Following on from our last song, Frank Loesser’s Baby It’s Cold Outside, we continue on a call-and-response duet theme and also in a form of romantic context, where a guy played by Tom Waits chats up a woman, Bette Midler, in a bar. Taken from Waits’s fourth album, Foreign Affairs (1977), and later on the compilation Used Songs, it has a characteristically smoky, jazzy feel, but one particular strength is how Midler’s vocals are mimicked by the saxophone and vice versa, calling and repeating phrases, as well as in the sound. The vocal melody, part of the conversation, itself feels like a chatty saxophone solo.
Hell, I ain't a bad guy when you get to know me
I just thought there ain't no harm.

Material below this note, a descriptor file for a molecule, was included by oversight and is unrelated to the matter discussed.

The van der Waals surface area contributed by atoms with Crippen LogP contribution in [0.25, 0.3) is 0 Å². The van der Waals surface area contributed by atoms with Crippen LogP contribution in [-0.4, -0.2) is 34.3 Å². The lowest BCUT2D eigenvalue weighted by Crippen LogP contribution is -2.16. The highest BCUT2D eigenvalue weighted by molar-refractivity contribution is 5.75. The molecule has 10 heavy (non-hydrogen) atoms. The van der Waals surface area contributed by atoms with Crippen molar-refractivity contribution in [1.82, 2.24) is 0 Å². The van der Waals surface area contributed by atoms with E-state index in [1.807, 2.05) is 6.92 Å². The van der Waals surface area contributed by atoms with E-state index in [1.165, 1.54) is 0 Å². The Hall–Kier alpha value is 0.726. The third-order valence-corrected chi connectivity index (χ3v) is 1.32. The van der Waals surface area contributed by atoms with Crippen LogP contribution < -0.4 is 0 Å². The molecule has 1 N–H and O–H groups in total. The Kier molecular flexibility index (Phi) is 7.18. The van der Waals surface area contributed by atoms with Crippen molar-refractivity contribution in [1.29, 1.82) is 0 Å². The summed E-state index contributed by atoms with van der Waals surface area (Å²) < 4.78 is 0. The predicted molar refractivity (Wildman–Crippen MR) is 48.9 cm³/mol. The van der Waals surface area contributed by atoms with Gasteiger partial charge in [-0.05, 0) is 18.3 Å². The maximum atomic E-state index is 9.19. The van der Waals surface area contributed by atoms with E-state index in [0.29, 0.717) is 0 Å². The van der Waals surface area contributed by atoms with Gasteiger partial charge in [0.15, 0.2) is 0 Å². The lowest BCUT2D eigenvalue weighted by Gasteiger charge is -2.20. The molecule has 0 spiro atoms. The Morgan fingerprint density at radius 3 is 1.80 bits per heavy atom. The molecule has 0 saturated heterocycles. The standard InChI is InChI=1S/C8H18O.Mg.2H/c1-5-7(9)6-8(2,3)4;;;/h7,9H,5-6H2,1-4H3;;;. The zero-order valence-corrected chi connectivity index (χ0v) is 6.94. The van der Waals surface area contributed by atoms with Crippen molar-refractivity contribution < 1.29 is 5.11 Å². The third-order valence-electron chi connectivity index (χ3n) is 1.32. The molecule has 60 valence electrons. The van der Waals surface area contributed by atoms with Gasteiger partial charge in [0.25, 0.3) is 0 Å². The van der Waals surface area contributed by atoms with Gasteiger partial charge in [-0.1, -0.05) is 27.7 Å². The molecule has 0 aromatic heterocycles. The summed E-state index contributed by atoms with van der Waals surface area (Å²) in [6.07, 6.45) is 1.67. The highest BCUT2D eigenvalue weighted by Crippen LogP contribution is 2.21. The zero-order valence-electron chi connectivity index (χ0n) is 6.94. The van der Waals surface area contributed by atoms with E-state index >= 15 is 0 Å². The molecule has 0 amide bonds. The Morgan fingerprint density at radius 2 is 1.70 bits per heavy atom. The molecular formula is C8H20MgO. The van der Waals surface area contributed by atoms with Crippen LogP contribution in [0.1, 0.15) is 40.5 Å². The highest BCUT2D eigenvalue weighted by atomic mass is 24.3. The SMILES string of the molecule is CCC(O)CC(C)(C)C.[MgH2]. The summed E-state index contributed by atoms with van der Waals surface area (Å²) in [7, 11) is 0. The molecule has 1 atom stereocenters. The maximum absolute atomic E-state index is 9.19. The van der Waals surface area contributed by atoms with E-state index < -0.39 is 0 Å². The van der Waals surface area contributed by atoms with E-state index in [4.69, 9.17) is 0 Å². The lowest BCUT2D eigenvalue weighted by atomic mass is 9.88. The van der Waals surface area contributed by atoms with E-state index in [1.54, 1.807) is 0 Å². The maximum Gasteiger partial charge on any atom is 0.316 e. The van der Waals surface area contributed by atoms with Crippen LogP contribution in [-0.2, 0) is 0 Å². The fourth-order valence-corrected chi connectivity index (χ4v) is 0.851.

Hey, yeah, just try minding your own business, bud
Who asked you to annoy me
With your sad, sad repartee?
Besides I never talk to strangers anyway.
The pair, who have had a long association - Waits wrote some of the actress and comedian’s earliest songs when she started as a singer - make a great combination, as Midler’s part puts down the poor attempts at seduction sung by Waits, but gradually she begins to like him by the end of the song before they repeat the chorus about never talking to strangers. But they get to know each other, and like a couple drunks gradually falling in love, hostility turns to tenderness.
As long as we ignore
That we all begin as strangers
Just before we find
We really aren't strangers anymore.
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